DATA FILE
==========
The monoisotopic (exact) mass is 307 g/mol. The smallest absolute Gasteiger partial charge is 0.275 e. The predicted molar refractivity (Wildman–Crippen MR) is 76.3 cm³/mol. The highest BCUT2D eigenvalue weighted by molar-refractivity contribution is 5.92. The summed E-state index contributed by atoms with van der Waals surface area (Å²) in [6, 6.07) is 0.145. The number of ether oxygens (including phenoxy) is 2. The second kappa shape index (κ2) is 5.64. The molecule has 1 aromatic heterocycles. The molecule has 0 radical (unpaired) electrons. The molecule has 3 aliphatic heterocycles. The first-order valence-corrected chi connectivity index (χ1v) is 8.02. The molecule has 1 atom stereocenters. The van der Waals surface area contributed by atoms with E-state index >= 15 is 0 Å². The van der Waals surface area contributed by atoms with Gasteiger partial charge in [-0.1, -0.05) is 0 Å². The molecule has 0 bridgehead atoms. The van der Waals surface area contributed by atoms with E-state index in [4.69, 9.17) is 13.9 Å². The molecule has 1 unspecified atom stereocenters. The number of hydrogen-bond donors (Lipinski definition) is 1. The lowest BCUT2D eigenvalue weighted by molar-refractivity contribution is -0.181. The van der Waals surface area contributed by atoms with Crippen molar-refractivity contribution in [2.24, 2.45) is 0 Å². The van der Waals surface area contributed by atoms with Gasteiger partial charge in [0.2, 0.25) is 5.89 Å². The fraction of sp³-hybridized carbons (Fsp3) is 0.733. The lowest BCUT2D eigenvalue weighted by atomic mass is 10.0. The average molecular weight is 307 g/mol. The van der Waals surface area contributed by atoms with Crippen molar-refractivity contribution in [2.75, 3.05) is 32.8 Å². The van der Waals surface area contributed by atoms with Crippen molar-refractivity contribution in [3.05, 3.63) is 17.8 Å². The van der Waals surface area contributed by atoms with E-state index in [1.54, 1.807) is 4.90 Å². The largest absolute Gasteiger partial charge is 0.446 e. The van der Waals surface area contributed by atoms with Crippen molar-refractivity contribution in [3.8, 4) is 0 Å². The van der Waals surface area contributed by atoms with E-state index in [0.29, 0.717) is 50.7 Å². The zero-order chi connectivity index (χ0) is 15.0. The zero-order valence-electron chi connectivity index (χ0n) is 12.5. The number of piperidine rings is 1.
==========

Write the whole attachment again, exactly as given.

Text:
The monoisotopic (exact) mass is 307 g/mol. The smallest absolute Gasteiger partial charge is 0.275 e. The predicted molar refractivity (Wildman–Crippen MR) is 76.3 cm³/mol. The highest BCUT2D eigenvalue weighted by molar-refractivity contribution is 5.92. The summed E-state index contributed by atoms with van der Waals surface area (Å²) in [6, 6.07) is 0.145. The number of ether oxygens (including phenoxy) is 2. The second kappa shape index (κ2) is 5.64. The molecule has 1 aromatic heterocycles. The molecule has 0 radical (unpaired) electrons. The molecule has 3 aliphatic heterocycles. The first-order valence-corrected chi connectivity index (χ1v) is 8.02. The molecule has 1 atom stereocenters. The van der Waals surface area contributed by atoms with E-state index >= 15 is 0 Å². The van der Waals surface area contributed by atoms with Gasteiger partial charge in [-0.1, -0.05) is 0 Å². The molecule has 0 bridgehead atoms. The van der Waals surface area contributed by atoms with E-state index in [4.69, 9.17) is 13.9 Å². The molecule has 1 unspecified atom stereocenters. The number of hydrogen-bond donors (Lipinski definition) is 1. The lowest BCUT2D eigenvalue weighted by molar-refractivity contribution is -0.181. The van der Waals surface area contributed by atoms with Crippen molar-refractivity contribution in [2.24, 2.45) is 0 Å². The van der Waals surface area contributed by atoms with Gasteiger partial charge in [0.2, 0.25) is 5.89 Å². The fraction of sp³-hybridized carbons (Fsp3) is 0.733. The lowest BCUT2D eigenvalue weighted by atomic mass is 10.0. The average molecular weight is 307 g/mol. The van der Waals surface area contributed by atoms with Crippen molar-refractivity contribution in [2.75, 3.05) is 32.8 Å². The van der Waals surface area contributed by atoms with Crippen molar-refractivity contribution in [3.05, 3.63) is 17.8 Å². The van der Waals surface area contributed by atoms with E-state index in [1.54, 1.807) is 4.90 Å². The largest absolute Gasteiger partial charge is 0.446 e. The van der Waals surface area contributed by atoms with Crippen molar-refractivity contribution in [3.8, 4) is 0 Å². The van der Waals surface area contributed by atoms with E-state index in [0.29, 0.717) is 50.7 Å². The zero-order chi connectivity index (χ0) is 15.0. The zero-order valence-electron chi connectivity index (χ0n) is 12.5. The number of piperidine rings is 1.